The works in the current exhibition of Judy Millar continue her conceptual painting concerns with displacement and the fold. These are expressed through a contemporary reading of the Baroque aesthetic of deferral and presentation. It is a characteristic of the ‘Baroque’ that it presents itself as a spatial monad that is autonomous and spatially contained or enfolded, and as a result negates the traditional idea of an image as a window onto to space. The space of the image is enclosed “The fold: the Baroque invents the infinite work of process. The problem is not how to finish a fold, but how to continue it, to have it go though the ceiling, how to bring it to infinity…”
The chosen title of the exhibition, apart from its amusing wordplay and witty ‘mock reference’ to Socrates, Sartre and Sinatra, comes as a creative translation by the artist of a small painted image into a photograph. Millar has exaggerated the colour tones through the use of Photoshop, converted the file to a semi-tone dot image and then screen-printed the resulting image onto a hand painted background. The point to be made, apart from the obvious enfolded palimpsest approach to the realisation of this series of work, is that the hand and its proxy (the computer) are integrated within the work to give a uniquely original effect. It is an intentionally calibrated optical effect that clarifies and intensifies the colouristic presence that is seen in the finished images. The difficult question of how to encompass time, space, and the pictorial processes in an art image, is something that both fascinates and challenges Millar. While deeply suspicious of the gesture or identifying mark of the artist, since it always privileges the subjectivity of expression over the thing seen. Millar therefore disrupts the conventional signifying chain of picture making. Hence by means of translation—literally digitalisation—Millar foregrounds the image ahead of the immediate subjective tendencies of mark making. This said Do Be Do is reintegrated with the hand making gesture that is presented by the ground support. The suggestion is that time and space has become layered within the actual processes of the image’s making, embedded and enfolded within the work, and that this genuinely affirms a priori the presence of the image as an image. It should not be forgotten, however, that the digital process (or Photoshop) still retains its reference ‘to making’—it signifies what it is— since the ‘digit’ is as much of the hand (digits) as it is a computerised process. Millar interleaves or layers forms and it is not surprising that the term ‘to interleave’ in terms of modern technology and communications means simply to alternate. But this being said, and by my stressing the process aspect of these works, the viewer must not miss the point made by the visual presence of Do Be Do. Similarly, in the accompanying Deluge works the same screens from Do Be Do have been used, and yet the outcome is far more fragmented and emotionally random in terms of visual appearance. Judy Millar is an artist (painter) who creates and questions the complex relationship between painting and photography, between the gestural mark and its reproduction, between the intellectual and emotional processes of making and the status of a thing made. The cliché of a painting as a window onto an imaginary world is no longer tenable; a painted image of today must be its own world. The viewer assimilates and completes the work, and the artist gives the means by which the viewer is able to form a judgement.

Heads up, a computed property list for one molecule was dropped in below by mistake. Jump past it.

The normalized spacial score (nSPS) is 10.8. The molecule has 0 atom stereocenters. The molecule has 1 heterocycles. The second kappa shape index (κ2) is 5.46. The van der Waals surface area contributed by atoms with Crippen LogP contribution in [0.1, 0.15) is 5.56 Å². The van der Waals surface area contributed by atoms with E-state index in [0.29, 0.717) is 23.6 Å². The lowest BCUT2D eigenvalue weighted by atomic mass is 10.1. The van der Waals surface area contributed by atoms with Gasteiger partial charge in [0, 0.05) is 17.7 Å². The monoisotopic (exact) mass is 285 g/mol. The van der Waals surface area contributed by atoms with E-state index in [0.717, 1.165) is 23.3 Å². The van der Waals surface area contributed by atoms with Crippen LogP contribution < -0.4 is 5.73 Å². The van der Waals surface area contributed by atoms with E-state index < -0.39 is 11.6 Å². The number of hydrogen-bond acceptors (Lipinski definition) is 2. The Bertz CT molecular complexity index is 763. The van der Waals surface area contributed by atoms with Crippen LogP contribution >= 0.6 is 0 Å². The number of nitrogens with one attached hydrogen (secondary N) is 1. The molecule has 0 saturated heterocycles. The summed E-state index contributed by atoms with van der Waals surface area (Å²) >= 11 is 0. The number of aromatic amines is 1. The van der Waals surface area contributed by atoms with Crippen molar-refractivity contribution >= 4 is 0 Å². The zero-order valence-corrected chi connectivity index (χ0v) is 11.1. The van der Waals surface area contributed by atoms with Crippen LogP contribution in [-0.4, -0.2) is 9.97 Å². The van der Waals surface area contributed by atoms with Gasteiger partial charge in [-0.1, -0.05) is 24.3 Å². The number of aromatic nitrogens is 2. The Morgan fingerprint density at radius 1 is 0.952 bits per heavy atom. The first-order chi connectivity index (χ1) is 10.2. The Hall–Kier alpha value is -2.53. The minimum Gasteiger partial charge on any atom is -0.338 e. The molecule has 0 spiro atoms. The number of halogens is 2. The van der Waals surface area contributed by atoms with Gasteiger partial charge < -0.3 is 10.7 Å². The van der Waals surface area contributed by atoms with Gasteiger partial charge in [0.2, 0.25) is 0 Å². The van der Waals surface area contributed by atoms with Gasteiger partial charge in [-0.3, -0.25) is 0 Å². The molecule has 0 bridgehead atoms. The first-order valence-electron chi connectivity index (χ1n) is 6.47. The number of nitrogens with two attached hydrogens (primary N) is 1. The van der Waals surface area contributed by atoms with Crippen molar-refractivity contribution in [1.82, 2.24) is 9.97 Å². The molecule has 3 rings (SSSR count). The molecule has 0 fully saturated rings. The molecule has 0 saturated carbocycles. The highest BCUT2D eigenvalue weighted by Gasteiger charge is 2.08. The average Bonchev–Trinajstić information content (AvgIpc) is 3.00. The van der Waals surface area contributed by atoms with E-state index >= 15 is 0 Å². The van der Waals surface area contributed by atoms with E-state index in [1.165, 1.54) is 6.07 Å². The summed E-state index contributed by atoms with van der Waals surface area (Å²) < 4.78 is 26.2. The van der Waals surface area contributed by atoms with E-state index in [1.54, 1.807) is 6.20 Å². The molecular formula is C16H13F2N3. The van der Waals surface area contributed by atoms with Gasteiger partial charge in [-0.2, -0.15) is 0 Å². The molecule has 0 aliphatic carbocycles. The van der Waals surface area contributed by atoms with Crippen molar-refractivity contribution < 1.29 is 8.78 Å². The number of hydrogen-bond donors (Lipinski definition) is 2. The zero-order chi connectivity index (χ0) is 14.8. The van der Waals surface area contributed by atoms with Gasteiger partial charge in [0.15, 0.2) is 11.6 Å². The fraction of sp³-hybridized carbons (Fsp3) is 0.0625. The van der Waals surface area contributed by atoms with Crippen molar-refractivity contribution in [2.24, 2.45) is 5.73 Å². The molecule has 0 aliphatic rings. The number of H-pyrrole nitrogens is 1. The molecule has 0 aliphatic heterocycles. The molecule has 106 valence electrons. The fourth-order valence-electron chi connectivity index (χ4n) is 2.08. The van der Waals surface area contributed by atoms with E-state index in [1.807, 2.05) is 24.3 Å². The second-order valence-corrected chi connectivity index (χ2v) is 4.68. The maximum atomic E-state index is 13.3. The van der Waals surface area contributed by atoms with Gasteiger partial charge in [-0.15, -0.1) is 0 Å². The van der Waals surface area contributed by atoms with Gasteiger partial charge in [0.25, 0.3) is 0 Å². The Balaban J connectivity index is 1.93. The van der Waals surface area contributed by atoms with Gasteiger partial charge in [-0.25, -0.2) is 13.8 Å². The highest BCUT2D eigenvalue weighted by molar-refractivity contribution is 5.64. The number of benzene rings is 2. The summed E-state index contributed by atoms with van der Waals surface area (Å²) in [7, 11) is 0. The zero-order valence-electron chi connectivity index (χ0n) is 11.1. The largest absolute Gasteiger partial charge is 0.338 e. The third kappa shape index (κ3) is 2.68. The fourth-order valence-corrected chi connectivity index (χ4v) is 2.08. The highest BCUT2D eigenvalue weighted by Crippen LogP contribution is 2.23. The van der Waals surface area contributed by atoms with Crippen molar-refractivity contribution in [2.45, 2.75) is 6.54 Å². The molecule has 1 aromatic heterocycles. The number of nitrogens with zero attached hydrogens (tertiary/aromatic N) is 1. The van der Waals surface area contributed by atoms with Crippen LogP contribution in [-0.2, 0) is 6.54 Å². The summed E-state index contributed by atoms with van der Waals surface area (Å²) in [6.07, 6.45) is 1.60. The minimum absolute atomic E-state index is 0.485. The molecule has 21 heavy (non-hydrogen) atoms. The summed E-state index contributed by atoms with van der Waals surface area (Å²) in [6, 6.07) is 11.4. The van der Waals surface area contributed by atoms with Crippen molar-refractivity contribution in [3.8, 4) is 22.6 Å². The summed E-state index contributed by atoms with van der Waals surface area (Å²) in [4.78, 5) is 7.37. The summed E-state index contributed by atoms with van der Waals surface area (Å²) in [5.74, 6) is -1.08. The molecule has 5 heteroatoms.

Judy Millar represented New Zealand at the 2009 Venice Biennale. Recent solo exhibitions include: Be Do Be Do Be Do, IMA, Brisbane; I Give You The End Of A Golden Thread, Sullivan & Strumpf, Sydney; Comic Drop, Gow Langsford Gallery, Auckland; The Rainbow Loop, Museum Otterndorf. Group exhibitions include Farbiges Grau, Mies van Der Rohe Haus, Berlin; Artists for Tichy, GASK, Gallery of Central Bohemia; The Hierarchy Problem, Rohkunstbau, Schloß Marquardt, Potsdam; Artists from Aotearoa, Frankfurter Kunstverein. She was Moet & Chandon Fellow in 1994, and in 2002 she won the Wallace Art Award. Residencies include the inaugural Colin McCahon Residency, Dunedin Public Art Gallery, Goethe Institut, Berlin and ISCP programme in New York.
Judy Millar lives and works in Berlin and Auckland.
 Gilles Deleuze, ‘What is Baroque?’, The Fold: Leibnitz and the Baroque, London, 1993 (pp. 27-38), p. 34
 A witty take on Socrates ‘to be is to do’, Sartre’s ‘to do is to be’, and Sinatra’s lyric ‘DO be do be do’